Prepare for the Worst and Hope for the Best

By Kathleen Jennings (kjj@wimlaw.com)

Last week, an EF-3+ tornado touched down in the city where I live, so it is not surprising that the concept of disaster preparedness is on my mind. (Thankfully, my family and I suffered no damage).

Is your business prepared if a disaster were to strike? And is your business required by OSHA to have a written emergency action plan?

According to OSHA, an emergency action plan (EAP) is intended to facilitate and organize employer and worker actions during workplace emergencies and is recommended for all employers. Well-developed emergency plans and proper worker training (i.e., so that workers understand their roles and responsibilities within the plan) will result in fewer and less severe worker injuries and less damage to the facility during emergencies. A poorly prepared plan may lead to a disorganized evacuation or emergency response, resulting in confusion, injury, illness (due to chemical, biological and/or radiation exposure), and/or property damage.

Two OSHA standards (29 CFR 1910.38(a) and 29 CFR 1926.35) require written EAPs. Not all employers are required to establish an EAP but developing an EAP is a good way to protect workers and businesses during an emergency. Emergency preparedness is a well-known concept in protecting workers’ safety and health.

At a minimum, for businesses that are required to to have an EAP, the plan must include:

  • A preferred method and/or procedures for reporting fires and other emergencies (29 CFR 1910.38(c)(1) and 29 CFR 1926.35(b)(5));
  • Emergency escape procedures and route assignments, such as floor plans, workplace maps, and safe or refuge areas (example shown below) (29 CFR 1910.38(c)(2) and 29 CFR 1926.35(b)(1));
  • Procedures to account for all workers after an evacuation, such as designating an assembly location (e.g., a safe/refuge area) (29 CFR 1910.38(b)(4) and 29 CFR 1926.35(b)(3))
  • Names, titles, departments, and telephone numbers of individuals both within and outside the company to contact for additional information or explanation of duties and responsibilities under the emergency plan (29 CFR 1910.38(c)(6) and 29 CFR 1926.35(b)(6));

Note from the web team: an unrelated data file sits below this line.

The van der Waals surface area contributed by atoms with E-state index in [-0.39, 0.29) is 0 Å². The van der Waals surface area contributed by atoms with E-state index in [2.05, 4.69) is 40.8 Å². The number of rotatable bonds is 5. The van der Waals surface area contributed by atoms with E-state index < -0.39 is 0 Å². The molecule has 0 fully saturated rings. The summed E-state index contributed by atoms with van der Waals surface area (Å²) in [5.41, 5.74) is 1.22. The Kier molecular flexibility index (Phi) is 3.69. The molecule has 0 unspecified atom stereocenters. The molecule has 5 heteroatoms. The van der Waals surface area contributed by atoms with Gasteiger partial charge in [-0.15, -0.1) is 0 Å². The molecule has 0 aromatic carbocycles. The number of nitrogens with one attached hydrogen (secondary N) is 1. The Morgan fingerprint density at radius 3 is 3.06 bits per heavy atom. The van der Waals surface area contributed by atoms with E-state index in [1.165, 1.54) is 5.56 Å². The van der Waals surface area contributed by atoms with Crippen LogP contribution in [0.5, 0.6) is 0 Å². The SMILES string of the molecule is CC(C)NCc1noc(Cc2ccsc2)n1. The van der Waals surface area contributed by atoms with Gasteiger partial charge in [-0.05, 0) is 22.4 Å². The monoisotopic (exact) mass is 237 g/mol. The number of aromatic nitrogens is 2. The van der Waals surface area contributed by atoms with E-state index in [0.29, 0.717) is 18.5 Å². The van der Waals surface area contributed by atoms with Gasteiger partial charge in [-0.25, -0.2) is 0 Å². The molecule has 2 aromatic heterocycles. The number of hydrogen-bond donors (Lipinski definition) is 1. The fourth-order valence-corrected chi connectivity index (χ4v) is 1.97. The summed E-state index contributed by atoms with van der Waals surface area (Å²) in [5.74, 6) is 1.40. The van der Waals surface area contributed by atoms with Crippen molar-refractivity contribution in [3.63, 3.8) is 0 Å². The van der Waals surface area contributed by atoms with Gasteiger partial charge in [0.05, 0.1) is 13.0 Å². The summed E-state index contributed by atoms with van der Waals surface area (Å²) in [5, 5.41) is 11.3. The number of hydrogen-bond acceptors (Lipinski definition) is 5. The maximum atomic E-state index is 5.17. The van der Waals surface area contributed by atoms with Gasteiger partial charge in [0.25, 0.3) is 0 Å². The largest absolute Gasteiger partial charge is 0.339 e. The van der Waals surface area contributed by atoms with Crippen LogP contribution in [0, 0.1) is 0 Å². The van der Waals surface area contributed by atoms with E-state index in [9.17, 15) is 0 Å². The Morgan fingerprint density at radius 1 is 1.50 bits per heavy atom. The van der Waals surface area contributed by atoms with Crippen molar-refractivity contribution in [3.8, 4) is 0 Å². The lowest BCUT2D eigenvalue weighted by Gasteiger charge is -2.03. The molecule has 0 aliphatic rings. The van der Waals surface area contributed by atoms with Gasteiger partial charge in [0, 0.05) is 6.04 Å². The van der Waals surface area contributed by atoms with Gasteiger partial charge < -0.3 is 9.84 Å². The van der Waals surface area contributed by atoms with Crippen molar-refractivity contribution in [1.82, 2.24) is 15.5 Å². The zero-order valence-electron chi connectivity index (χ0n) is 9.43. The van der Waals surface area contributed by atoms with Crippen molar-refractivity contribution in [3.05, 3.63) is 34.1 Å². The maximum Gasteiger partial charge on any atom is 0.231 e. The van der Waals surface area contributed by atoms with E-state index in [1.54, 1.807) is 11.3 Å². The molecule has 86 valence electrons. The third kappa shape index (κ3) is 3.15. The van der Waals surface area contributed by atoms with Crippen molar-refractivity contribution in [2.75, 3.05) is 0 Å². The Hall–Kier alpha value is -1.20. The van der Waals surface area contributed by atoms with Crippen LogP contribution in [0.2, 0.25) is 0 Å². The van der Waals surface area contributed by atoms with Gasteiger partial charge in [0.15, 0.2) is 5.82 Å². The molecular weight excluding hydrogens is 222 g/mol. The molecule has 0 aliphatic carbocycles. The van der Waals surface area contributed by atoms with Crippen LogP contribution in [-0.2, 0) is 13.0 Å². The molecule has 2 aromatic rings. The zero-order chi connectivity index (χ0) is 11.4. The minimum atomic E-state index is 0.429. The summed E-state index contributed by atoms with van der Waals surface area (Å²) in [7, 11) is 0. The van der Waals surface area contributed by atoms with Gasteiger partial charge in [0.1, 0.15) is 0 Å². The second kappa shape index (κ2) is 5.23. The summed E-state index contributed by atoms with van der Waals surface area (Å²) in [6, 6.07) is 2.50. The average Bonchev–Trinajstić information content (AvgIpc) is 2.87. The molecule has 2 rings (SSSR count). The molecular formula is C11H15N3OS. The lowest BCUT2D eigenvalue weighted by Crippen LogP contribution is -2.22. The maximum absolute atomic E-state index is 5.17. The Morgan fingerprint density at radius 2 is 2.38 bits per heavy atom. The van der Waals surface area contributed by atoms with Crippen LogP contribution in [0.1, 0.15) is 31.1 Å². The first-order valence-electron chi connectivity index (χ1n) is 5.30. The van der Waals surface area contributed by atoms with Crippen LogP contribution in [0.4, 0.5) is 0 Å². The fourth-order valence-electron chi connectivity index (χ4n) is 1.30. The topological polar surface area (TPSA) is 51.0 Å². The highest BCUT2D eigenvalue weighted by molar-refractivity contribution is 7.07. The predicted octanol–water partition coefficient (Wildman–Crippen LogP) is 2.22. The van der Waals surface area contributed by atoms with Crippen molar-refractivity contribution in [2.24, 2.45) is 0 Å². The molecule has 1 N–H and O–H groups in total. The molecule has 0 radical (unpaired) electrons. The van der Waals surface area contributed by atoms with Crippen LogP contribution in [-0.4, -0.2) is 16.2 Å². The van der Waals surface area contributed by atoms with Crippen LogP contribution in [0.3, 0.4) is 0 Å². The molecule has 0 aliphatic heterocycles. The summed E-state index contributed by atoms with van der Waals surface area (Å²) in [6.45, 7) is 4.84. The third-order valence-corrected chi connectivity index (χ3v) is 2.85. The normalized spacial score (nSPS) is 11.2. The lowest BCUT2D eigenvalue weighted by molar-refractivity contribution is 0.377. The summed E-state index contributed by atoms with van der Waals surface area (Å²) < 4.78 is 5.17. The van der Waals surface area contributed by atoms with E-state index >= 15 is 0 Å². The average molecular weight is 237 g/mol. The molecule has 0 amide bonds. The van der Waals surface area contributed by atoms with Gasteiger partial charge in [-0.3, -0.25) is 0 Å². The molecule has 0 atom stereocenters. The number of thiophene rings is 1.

• Procedures for workers who remain to perform or shut down critical plant operations, operate fire extinguishers, or perform other essential services that cannot be shut down for every emergency alarm before evacuating (29 CFR 1910.38(c)(3) and 29 CFR 1926.35(b)(2)); and
  • Rescue and medical duties for any workers designated to perform them (29 CFR 1910.38(c)(5) and 29 CFR 1926.35(b)(4)).
  • Names, titles, departments, and telephone numbers of individuals both within and outside the company to contact for additional information or explanation of duties and responsibilities under the emergency plan (29 CFR 1910.38(c)(6) and 29 CFR 1926.35(b)(6));
  • Procedures for workers who remain to perform or shut down critical plant operations, operate fire extinguishers, or perform other essential services that cannot be shut down for every emergency alarm before evacuating (29 CFR 1910.38(c)(3) and 29 CFR 1926.35(b)(2)); and
  • Rescue and medical duties for any workers designated to perform them (29 CFR 1910.38(c)(5) and 29 CFR 1926.35(b)(4)).

And don’t forget to perform regular evacuation drills so that employees actually know what to do and where to go in the event of an emergency.

Kathleen J. Jennings is an attorney licensed to practice law in Georgia and New York. She graduated from Cornell University, College of Arts & Sciences, with distinction and New York University School of Law. She is a principal in the Atlanta office of Wimberly, Lawson, Steckel, Schneider, & Stine, P.C. and defends employers in employment matters, such as sexual harassment, discrimination, Wage and Hour, OSHA, restrictive covenants, and other employment litigation and provides training and counseling to employers in employment matters. She can be contacted at kjj@wimlaw.com.

The materials available at this blog site are for informational purposes only and not for the purpose of providing legal advice. You should contact your attorney to obtain advice with respect to any particular issue or problem. Use of and access to this Web site or any of the e-mail links contained within the site do not create an attorney-client relationship between Kathleen J. Jennings and the user or browser. The opinions expressed at or through this site are the opinions of the individual author.

Copyright 2022 by Kathleen Jennings

The Supreme Court Stays the OSHA ETS; CMS Vaccine Mandate for Healthcare Workers Goes Forward

By Kathleen J. Jennings (kjj@wimlaw.com)

Yesterday, we received decisions from the US Supreme Court on the status of the OSHA COVID-19 ETS and the CMS vaccine mandate for healthcare workers. As I predicted, the OSHA ETS has been stayed, and the CMS mandate has been allowed to go forward.

Why were the two vaccine mandates treated differently? Short answer: the Court found that the fact that CMS has authority to regulate the health and safety of patients gave it authority to issue the vaccine mandate, while the Court also found that OSHA’s authority to issue an ETS to address a “grave danger” in the workplace did not extend to COVID-19. This is a gross oversimplification, but you get the idea.